Archive for February, 2011



February 28, 2011

vegan, gluten-free doughnuts that were instantly devoured by picky gluten-lovers.

a perfectly deep-fried, golden-brown, doughnut-shaped vada was not what we got.

although fermenting the batter wasn’t called for in the recipe, i missed fermented foods so much after being away from them for two months that i sat the batter out for a few hours after grinding it.

i’ll try it unfermented some day, but WOW! these were worshipped by my gluten-free housemates. i just treated it like dosa batter, but made it a little thicker.

2 cups urad dal (bet that’d be better than what we used, which was just plain lentils – but they were still outstanding)
a few T chana dal
a few T rice
(recipe said you can use potato, too!)
spices (i did cloves, allspice, cumin seed, mustard seed, and coriander)

soak the grains and rice for a few hours, blend with not a lot of water, leave to ferment, and just before frying up, add spices and whatever else you want.

we did a few batches savory and we liked ’em, but when i started rolling them in sugar, we discovered they are approximately the best thing ever.

i found a good trick was to make tiny doughnut holes so they’d cook all the way through at a temperature high enough to keep the batter from absorbing all the oil.

just made them for a vegan friend’s birthday, and they were unimpressed. hmm. they all got rolled in sugar and eaten up, anyway. also finally figured out how to make them doughnut-shaped: when grinding the batter, add water a tablespoon-full at a time and only add enough to allow the food processor to do its thing. then just form into a circle and toss it in the oil like that.


lacto-fermented condiments

February 27, 2011

lacto-fermented mayonnaise

lacto-fermented salsa

lacto-fermented ketchup

lacto-fermented mustard



February 26, 2011

my mother has been on a quest to copy her mother’s sweet and savory zweibelkuchen (say “swivel-koo-[ch]a”) recipe for years. she says she’s finally found something that makes the onions as soft and sweet as she remembers.


zweibelkuchen, if you’ve never had one before, is your new favorite comfort food. picture a buttery, flaky crust, filled with a rich, creamy mixture of sweet onions, bacon, and happiness. it is easy to make this vegetarian – just make sure to use a flavorful veggie broth to make up for the missing bacon.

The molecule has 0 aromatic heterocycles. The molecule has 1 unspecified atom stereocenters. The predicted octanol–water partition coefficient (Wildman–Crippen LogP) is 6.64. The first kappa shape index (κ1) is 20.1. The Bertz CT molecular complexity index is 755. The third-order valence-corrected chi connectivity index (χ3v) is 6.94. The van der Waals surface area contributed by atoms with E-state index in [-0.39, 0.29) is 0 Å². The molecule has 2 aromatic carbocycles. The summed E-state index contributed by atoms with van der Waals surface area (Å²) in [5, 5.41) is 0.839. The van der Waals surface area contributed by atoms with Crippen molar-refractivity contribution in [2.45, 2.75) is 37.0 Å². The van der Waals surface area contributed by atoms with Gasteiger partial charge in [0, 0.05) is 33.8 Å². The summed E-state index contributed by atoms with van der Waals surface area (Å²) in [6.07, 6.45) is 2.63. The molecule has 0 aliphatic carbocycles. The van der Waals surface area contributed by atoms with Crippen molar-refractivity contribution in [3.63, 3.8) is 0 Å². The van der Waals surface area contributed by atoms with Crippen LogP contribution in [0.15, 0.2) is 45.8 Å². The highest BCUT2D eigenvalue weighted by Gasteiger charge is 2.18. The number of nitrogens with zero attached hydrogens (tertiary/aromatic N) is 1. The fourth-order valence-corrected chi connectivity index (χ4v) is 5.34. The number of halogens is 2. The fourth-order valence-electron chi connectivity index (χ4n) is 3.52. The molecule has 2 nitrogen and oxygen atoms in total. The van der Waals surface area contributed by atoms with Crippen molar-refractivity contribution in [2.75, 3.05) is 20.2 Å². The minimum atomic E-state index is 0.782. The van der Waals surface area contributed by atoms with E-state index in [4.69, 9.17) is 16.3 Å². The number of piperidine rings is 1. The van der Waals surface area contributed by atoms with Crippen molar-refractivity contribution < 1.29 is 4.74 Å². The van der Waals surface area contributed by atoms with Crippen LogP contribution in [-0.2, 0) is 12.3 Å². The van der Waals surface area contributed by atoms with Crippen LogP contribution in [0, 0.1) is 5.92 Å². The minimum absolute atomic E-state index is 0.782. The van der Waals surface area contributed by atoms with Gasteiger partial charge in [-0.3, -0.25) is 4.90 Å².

make your own partially-baked pie crust, or use packaged puff pastry.

fry 3 slices bacon cut into 1/2 in pieces til crisp, set aside

mix two T bacon fat with 2 large sweet onions, about 2 lbs, thinly sliced
mix in 1/4c honey and 1/4 c stock or dry white wine with lemon juice or apple cider vinegar
bake at 375 for 30 minutes to caramelize, stirring often towards the end
(my mother insisted it was essential to bake them)
then add a few pinches nutmeg, some salt, and 1 t caraway

spread 3/4c creme fraiche on the bottom of the pastry… any mixture of sour cream, thick yogurt, or anything similar in texture and creaminess should be fine. (i use homemade whole-milk yogurt.)

throw everything else in

bake at 375 for 30 minutes




February 26, 2011


• 3 cups gram/chickpea flour (besan)
• 400 gm Sweetened condensed milk (1 can)
• 2 tbsp milk
• 1 cup ghee or butter
• Dry fruits for garnishing

Combine milk and besan in a thali and keep it for half an hour.
Heat ghee in a pan and roast besan on low flame for 12 minutes.
Add the condensed milk and cook for 15 minutes, stir constantly until the mixture thickens.
Remove the mixture from fire and place in a greased plate and garnish it with dry fruits.
Cut into desired shapes when cool.

this was absurdly delicious. two sticks of butter. the consistency is difficult to describe but is very like fudge. creamy? melty? it tastes nothing like chickpeas and is not overly sweet. highly recommended. our house ate 3/4 of a pan full in twelve hours.